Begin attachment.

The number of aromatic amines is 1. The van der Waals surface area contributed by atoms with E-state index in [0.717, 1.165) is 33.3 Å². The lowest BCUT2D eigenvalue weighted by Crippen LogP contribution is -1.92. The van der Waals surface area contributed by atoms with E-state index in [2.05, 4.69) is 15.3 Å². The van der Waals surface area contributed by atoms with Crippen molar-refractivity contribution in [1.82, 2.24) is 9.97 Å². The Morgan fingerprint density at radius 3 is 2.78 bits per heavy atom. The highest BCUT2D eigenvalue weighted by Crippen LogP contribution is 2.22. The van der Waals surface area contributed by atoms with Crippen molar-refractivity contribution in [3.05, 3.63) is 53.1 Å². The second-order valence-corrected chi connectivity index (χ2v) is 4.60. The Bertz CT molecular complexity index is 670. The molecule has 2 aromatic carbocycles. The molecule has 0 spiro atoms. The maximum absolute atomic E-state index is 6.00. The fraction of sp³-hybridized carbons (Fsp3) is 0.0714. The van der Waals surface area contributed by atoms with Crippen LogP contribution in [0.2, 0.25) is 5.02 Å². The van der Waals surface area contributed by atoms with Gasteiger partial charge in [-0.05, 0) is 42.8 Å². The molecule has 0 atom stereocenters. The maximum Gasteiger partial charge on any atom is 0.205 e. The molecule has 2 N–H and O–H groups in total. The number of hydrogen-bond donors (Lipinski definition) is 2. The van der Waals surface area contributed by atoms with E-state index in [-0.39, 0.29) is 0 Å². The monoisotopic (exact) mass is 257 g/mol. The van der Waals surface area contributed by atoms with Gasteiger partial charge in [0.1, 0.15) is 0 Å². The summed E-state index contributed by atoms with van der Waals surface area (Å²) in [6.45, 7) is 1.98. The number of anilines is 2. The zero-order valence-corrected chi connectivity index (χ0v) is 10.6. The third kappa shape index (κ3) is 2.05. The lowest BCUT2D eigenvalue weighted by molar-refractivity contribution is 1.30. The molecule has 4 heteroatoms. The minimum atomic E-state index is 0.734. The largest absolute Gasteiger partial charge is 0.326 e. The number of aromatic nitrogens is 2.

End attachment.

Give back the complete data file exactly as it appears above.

The number of aromatic amines is 1. The van der Waals surface area contributed by atoms with E-state index in [0.717, 1.165) is 33.3 Å². The lowest BCUT2D eigenvalue weighted by Crippen LogP contribution is -1.92. The van der Waals surface area contributed by atoms with E-state index in [2.05, 4.69) is 15.3 Å². The van der Waals surface area contributed by atoms with Crippen molar-refractivity contribution in [1.82, 2.24) is 9.97 Å². The Morgan fingerprint density at radius 3 is 2.78 bits per heavy atom. The highest BCUT2D eigenvalue weighted by Crippen LogP contribution is 2.22. The van der Waals surface area contributed by atoms with Crippen molar-refractivity contribution in [3.05, 3.63) is 53.1 Å². The second-order valence-corrected chi connectivity index (χ2v) is 4.60. The Bertz CT molecular complexity index is 670. The molecule has 2 aromatic carbocycles. The molecule has 0 spiro atoms. The maximum absolute atomic E-state index is 6.00. The fraction of sp³-hybridized carbons (Fsp3) is 0.0714. The van der Waals surface area contributed by atoms with Crippen LogP contribution in [0.2, 0.25) is 5.02 Å². The van der Waals surface area contributed by atoms with Gasteiger partial charge in [-0.05, 0) is 42.8 Å². The molecule has 0 atom stereocenters. The maximum Gasteiger partial charge on any atom is 0.205 e. The molecule has 2 N–H and O–H groups in total. The number of hydrogen-bond donors (Lipinski definition) is 2. The van der Waals surface area contributed by atoms with E-state index in [-0.39, 0.29) is 0 Å². The monoisotopic (exact) mass is 257 g/mol. The van der Waals surface area contributed by atoms with Gasteiger partial charge in [0.1, 0.15) is 0 Å². The summed E-state index contributed by atoms with van der Waals surface area (Å²) in [6.45, 7) is 1.98. The number of anilines is 2. The zero-order valence-corrected chi connectivity index (χ0v) is 10.6. The third kappa shape index (κ3) is 2.05. The lowest BCUT2D eigenvalue weighted by molar-refractivity contribution is 1.30. The molecule has 4 heteroatoms. The minimum atomic E-state index is 0.734. The largest absolute Gasteiger partial charge is 0.326 e. The number of aromatic nitrogens is 2.